But koi would not trash my Easter quite the way the bunnies' plague-bearing cousins have. This year I have to present the children's treats to them in some sort of impervious metal container, like a safe deposit box or something the bomb squad uses when they want to detonate something. Just, you know, to be on the safe side. I dont' know if rodents like chocolate generally, but it HAS to be more appealing than fish food to a fellow mammal, and they've eaten all that already.
Thursday, April 1, 2010
- Waist 36.5
- Hips 45.5
- Thigh (left) 25
- Weight 177
I'll post my progress each week and talk about the things I've been doing (or not doing). On the 22nd of this month is the TC 10k, which I've walked the last two years. This year I plan to run at least part of it, a minute at a time, and finish in 1:40, so I'll need to do quite a bit more walk-running over the next few weeks. 10k is actually a bit of a distance and, even though I've done it twice with little or no training, I really took it at a leisurely pace, finishing in 2:13 my first time and 1:57 last year. This year will be different - I'll be doing more than just challenging myself to get across the finish line, and getting ready for that should be good for a pound or an inch (or two)!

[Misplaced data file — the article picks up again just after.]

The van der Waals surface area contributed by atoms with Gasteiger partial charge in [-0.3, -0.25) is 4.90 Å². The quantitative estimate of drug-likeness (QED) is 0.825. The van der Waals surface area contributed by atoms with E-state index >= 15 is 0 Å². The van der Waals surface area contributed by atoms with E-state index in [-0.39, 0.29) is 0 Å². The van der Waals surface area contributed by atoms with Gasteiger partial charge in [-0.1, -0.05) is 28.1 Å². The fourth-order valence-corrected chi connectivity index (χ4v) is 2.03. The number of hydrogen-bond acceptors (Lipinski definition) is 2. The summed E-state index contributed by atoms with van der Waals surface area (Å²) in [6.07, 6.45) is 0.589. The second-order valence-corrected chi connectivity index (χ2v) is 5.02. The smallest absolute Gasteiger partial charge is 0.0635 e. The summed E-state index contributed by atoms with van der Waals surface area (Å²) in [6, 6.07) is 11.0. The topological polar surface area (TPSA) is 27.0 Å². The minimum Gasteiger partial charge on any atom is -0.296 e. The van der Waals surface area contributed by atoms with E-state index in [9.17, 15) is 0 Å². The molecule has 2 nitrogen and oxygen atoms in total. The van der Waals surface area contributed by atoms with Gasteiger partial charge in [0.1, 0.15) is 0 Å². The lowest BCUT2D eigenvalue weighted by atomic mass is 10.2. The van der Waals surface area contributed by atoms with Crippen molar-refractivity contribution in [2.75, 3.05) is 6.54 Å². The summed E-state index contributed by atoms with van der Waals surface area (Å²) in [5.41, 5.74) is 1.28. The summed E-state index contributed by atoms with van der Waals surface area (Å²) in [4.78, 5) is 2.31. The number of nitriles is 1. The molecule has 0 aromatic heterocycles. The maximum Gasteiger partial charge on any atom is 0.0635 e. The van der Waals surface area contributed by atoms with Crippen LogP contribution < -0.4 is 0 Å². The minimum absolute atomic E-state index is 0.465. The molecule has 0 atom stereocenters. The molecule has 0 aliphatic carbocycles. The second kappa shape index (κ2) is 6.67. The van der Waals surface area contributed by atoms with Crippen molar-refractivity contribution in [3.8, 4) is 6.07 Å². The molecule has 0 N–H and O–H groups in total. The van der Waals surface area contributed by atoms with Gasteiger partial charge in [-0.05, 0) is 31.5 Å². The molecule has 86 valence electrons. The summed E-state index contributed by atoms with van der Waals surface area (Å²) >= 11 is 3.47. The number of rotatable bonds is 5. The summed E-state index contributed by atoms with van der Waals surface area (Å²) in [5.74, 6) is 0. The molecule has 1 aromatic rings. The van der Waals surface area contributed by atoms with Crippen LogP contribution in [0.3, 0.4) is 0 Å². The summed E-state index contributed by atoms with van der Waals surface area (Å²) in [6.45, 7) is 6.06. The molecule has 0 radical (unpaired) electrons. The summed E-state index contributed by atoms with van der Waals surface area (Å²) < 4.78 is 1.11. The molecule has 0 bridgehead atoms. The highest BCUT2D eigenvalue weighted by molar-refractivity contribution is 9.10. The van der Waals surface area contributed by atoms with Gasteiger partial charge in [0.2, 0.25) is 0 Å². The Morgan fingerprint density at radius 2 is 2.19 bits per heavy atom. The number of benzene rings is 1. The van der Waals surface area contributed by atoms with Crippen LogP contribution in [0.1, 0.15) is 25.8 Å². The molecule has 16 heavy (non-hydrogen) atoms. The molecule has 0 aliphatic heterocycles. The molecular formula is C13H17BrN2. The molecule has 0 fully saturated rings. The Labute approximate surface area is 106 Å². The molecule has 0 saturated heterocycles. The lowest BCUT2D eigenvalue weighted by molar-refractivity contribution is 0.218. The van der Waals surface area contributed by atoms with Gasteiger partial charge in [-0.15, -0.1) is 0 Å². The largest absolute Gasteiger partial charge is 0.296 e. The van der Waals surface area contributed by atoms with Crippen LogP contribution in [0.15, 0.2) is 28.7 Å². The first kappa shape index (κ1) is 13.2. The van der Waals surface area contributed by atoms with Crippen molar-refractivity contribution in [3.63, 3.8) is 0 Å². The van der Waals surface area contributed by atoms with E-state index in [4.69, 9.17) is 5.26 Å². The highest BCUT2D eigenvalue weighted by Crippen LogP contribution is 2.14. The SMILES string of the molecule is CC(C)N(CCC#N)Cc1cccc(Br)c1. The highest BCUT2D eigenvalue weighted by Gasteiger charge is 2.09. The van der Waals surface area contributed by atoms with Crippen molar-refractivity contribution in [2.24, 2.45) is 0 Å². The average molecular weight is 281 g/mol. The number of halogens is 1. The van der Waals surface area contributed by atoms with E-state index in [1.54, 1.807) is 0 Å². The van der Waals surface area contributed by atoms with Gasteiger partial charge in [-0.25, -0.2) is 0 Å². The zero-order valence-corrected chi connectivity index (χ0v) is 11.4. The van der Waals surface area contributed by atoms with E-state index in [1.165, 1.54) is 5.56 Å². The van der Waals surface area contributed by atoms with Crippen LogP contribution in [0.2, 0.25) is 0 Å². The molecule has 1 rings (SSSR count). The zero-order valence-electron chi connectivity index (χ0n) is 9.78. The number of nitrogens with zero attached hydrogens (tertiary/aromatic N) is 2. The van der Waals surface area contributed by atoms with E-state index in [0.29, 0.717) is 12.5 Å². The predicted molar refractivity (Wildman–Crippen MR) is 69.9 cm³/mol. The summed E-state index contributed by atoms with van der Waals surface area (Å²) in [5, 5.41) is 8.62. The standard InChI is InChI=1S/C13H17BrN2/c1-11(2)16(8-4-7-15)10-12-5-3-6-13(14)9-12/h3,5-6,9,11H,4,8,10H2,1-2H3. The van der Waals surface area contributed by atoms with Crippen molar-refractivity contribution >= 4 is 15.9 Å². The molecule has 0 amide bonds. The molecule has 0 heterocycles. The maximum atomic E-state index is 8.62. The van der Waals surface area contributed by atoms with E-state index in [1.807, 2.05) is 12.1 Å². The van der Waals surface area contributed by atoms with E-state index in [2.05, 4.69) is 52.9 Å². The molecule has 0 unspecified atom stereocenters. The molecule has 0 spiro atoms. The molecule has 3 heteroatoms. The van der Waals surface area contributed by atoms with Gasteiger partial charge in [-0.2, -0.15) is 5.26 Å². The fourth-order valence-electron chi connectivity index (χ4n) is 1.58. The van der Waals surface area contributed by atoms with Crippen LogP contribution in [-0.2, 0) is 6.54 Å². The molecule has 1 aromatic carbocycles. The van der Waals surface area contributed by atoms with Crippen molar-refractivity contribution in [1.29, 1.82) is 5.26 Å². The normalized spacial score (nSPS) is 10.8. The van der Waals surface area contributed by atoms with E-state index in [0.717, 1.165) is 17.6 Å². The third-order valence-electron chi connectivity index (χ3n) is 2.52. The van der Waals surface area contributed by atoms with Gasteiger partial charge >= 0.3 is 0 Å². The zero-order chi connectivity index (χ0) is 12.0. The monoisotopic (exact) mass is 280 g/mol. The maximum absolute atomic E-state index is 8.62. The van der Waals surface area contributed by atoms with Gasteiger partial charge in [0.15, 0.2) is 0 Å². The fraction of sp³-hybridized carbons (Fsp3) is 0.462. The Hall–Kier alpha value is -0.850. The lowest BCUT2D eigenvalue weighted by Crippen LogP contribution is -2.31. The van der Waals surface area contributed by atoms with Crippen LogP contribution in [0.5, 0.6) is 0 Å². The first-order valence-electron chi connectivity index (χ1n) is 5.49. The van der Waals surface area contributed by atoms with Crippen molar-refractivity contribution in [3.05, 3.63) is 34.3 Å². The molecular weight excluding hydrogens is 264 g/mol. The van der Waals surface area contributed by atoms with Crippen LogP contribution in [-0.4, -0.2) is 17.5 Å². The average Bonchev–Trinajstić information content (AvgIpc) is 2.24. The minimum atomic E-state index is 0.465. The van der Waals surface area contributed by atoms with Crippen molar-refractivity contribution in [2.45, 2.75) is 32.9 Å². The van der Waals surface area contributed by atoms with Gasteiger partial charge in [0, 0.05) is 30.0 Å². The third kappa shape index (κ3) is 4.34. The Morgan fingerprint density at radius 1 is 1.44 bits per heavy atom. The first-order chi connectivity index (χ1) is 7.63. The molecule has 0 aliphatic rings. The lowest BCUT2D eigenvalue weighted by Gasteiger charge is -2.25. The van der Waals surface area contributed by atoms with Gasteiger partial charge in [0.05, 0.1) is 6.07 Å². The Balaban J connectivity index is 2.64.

Wednesday, March 31, 2010
But it turned out to be an omen, a harbinger (since I've ALWAYS wanted an excuse to use that word.) Before the day was through JTM had called me to say that "something" had been eating the fish food and leaving small black turds in the corner of the tatami room.
Well, some gals have their hairstylist on speed-dial, I've got an exterminator. Gordon, the rodent-whisperer, met us at the house and delivered the prognosis with all the gentleness of a kindly doctor telling us that the test results were back and it wasn't looking good: "It's a rat," he said, as gently as he could, after examining the fresh turd trail. A rat likely hanging out in the closet where I keep my knitting and craft supplies, more of them in one of the basement storage rooms, and in the crawl space, and a good old rat party going down in the shed. Four out of ten on an infestation scale, he said.